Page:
Which Business Structure is Right for Your Biz?

Whether you’re a new or seasoned business owner, evaluating your business structure should be on your radar. It’s a hot topic and one of my most frequently asked questions! 

How do you determine which one is best for you? I’ve outlined the types and differences of each to help you make your decision. Remember, there are pros and cons for all of them. So, let’s explore the ins and outs of running your show as a Sole Trader, Company or Partnership. 

Sole Trader: What You Need to Know

Setting up as a sole trader is a straightforward process. You’ll have complete control of your business and any profits generated. You’ll also be responsible for any debts. You’ll need to declare all earnings (profit) as personal income and will be taxed accordingly. If you’re a one-person operation, a sole trader setup is a straightforward & popular choice. 

While the simplicity of this structure is enticing, it does have its downsides. For example, you and your assets are at risk if things go wrong. You can’t split your business profits or losses and you are personally liable to pay tax on all income. 

While the sole trader structure is a great option for small, low-risk businesses, many entrepreneurs may eventually outgrow its limitations. This is where the company structure comes in. 

Company: The Pros and Cons

Creating a company separates your finances from those of the business, giving you more protection against debts and other legal issues. Along with this added protection, you’ll have a little more leverage when it comes to securing loans and expanding your business. But like with all good things, there are things to consider before you leap. 

For example,  companies can be expensive and complicated to set up. You must comply with all responsibilities under the Corporations Act 2001. You’ll need to appoint at least one Director (usually, you the founder), who will need to complete a declaration of solvency each year. And get a Directors Id Number. Income (profit) is earned by the company, which means a separate company tax return needs to be lodged each year. 

Now that the company is a separate entity from yourself, you also don’t have full control to take money out anytime you like. Depending on what funds you’ve put into the business, you’ll likely need to go onto wages and become an employee of your company – which will initially feel like a con, but is actually a huge pro!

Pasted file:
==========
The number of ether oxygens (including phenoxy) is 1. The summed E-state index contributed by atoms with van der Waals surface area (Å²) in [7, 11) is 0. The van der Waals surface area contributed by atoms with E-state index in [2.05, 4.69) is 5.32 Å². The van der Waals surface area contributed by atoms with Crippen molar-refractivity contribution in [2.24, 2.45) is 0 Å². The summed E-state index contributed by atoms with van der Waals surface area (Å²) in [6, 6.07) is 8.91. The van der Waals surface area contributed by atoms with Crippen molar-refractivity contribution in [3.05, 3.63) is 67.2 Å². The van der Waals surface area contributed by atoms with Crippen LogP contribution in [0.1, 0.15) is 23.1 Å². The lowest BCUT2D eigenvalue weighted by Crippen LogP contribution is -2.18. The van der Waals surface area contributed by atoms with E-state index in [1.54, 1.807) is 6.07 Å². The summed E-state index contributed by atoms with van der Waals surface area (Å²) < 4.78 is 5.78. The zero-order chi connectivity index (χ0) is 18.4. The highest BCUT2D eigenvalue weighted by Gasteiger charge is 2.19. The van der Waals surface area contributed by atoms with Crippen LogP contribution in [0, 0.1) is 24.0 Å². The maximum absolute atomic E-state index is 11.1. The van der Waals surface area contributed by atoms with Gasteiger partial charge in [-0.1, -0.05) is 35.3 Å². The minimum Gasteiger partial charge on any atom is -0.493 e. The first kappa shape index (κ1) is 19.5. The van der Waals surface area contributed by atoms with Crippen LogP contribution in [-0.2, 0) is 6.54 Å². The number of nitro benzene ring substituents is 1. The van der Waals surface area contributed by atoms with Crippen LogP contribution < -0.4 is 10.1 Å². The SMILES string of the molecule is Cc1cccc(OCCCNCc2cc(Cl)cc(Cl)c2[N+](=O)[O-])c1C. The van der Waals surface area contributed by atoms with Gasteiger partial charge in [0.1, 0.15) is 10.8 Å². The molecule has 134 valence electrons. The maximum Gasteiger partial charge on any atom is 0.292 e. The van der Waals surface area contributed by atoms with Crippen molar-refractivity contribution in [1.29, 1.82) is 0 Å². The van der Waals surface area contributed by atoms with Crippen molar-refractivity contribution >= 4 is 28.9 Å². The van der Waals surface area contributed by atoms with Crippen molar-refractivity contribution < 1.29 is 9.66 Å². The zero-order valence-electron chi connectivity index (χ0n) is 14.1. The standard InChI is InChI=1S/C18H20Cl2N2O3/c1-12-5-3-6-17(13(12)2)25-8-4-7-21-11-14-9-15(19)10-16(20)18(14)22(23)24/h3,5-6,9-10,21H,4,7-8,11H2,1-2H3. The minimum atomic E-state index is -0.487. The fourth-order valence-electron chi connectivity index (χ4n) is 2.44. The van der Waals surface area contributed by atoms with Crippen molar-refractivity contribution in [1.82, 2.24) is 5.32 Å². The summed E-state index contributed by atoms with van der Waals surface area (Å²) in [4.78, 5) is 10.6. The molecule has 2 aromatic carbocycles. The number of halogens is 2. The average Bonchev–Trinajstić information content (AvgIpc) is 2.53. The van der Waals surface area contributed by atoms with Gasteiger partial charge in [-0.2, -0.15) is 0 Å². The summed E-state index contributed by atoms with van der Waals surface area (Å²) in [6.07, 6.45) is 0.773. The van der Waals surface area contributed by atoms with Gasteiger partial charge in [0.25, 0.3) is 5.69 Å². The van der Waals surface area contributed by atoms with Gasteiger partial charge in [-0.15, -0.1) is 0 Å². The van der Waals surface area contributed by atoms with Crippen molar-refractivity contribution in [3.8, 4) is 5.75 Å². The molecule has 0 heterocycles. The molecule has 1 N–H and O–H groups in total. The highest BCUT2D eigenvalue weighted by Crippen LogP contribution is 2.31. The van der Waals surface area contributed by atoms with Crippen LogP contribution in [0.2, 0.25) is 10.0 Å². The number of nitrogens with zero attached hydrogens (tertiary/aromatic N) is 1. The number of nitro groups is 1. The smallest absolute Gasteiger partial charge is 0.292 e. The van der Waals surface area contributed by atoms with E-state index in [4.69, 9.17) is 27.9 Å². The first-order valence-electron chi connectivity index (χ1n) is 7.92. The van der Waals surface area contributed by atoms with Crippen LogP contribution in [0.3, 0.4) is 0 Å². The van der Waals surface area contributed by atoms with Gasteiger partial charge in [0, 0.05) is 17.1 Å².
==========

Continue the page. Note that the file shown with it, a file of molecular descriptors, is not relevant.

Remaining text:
It’s common to move to a company structure when the business has grown substantially and it makes more sense to funnel your operations and financial liability away from you as an individual entity. 

Partnership: Collaborating for Success

Partnerships don’t get as much airtime as company structures. A partnership is a business structure made up of 2 or more people who then distribute income and liabilities between themselves. By collaborating with another person or company, you can share resources, split responsibilities, and bring in new skills and perspectives. 

However, partnerships come with their own set of pros and cons, and it’s important to carefully consider whether this structure is right for your business. Setting up a partnership is easy, inexpensive, and comes with minimal reporting requirements. The partnership get’s it’s own ABN, and each partner will pay tax on their share of the net income (profit) received. Each partner is responsible for its super. Look at it like a dual sole trader arrangement. 

The downfall? Trust and communication need to be airtight. Disagreements and conflicts can arise, and it’s important to have a clear legal agreement in place for how to handle these situations. I know someone who can hook you up there, my good friend Tracey at TM Solicitor!

Reasons For Changing Your Business Structure

If any of the below apply to you, it might be worth changing how you do business: 

  • You’d like to take on a business partner 
  • You’re buying an existing business and need to change the current business structure 
  • Financially, it’s smarter for you to change your structure 
  • You’ve experienced rapid growth and your current structure doesn’t facilitate it 
  • You’re simplifying your business and need a less complicated business structure

Each option – sole trader, company or partnership  – has its own set of advantages and disadvantages. By considering factors such as financial implications, tax differences, and long-term goals, you can make the right decision for you. You can get up-to-date advice from your trusty advisory team – your bookkeeper, accountant and solicitor. They’ll look at your business holistically and help you determine the perfect structure for you.
We can guide you through the process. Contact us to find out more!

Lisa x

Similar Posts